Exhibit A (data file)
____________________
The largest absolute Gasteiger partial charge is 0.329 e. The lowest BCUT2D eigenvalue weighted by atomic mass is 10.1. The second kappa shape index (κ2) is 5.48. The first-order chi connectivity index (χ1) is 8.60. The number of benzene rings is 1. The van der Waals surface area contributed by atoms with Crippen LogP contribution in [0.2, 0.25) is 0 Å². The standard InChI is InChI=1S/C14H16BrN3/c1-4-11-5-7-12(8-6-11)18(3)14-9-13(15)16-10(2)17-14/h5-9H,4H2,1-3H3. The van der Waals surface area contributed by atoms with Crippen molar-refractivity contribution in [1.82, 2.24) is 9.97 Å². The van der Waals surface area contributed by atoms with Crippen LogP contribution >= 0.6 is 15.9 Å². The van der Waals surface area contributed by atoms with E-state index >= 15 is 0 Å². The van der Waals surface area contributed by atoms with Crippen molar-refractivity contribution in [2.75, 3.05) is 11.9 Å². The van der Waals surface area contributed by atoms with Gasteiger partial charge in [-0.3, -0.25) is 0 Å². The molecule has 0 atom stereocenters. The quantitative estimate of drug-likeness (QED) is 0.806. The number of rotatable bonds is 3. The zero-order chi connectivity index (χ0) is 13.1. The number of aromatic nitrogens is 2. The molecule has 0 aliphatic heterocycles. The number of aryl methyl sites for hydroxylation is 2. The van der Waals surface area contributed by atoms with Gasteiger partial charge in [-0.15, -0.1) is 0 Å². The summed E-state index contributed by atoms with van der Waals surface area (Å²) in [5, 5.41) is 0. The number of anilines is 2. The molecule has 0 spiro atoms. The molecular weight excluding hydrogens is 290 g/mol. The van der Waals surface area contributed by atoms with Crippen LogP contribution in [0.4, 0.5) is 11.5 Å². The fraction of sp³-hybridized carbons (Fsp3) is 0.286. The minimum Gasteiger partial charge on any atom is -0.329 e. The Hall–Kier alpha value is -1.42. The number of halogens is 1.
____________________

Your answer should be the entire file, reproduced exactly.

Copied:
The largest absolute Gasteiger partial charge is 0.329 e. The lowest BCUT2D eigenvalue weighted by atomic mass is 10.1. The second kappa shape index (κ2) is 5.48. The first-order chi connectivity index (χ1) is 8.60. The number of benzene rings is 1. The van der Waals surface area contributed by atoms with Crippen LogP contribution in [0.2, 0.25) is 0 Å². The standard InChI is InChI=1S/C14H16BrN3/c1-4-11-5-7-12(8-6-11)18(3)14-9-13(15)16-10(2)17-14/h5-9H,4H2,1-3H3. The van der Waals surface area contributed by atoms with Crippen molar-refractivity contribution in [1.82, 2.24) is 9.97 Å². The van der Waals surface area contributed by atoms with Crippen LogP contribution >= 0.6 is 15.9 Å². The van der Waals surface area contributed by atoms with E-state index >= 15 is 0 Å². The van der Waals surface area contributed by atoms with Crippen molar-refractivity contribution in [2.75, 3.05) is 11.9 Å². The van der Waals surface area contributed by atoms with Gasteiger partial charge in [-0.3, -0.25) is 0 Å². The molecule has 0 atom stereocenters. The quantitative estimate of drug-likeness (QED) is 0.806. The number of rotatable bonds is 3. The zero-order chi connectivity index (χ0) is 13.1. The number of aromatic nitrogens is 2. The molecule has 0 aliphatic heterocycles. The number of aryl methyl sites for hydroxylation is 2. The van der Waals surface area contributed by atoms with Gasteiger partial charge in [-0.15, -0.1) is 0 Å². The summed E-state index contributed by atoms with van der Waals surface area (Å²) in [5, 5.41) is 0. The number of anilines is 2. The molecule has 0 spiro atoms. The molecular weight excluding hydrogens is 290 g/mol. The van der Waals surface area contributed by atoms with Crippen LogP contribution in [0.4, 0.5) is 11.5 Å². The fraction of sp³-hybridized carbons (Fsp3) is 0.286. The minimum Gasteiger partial charge on any atom is -0.329 e. The Hall–Kier alpha value is -1.42. The number of halogens is 1.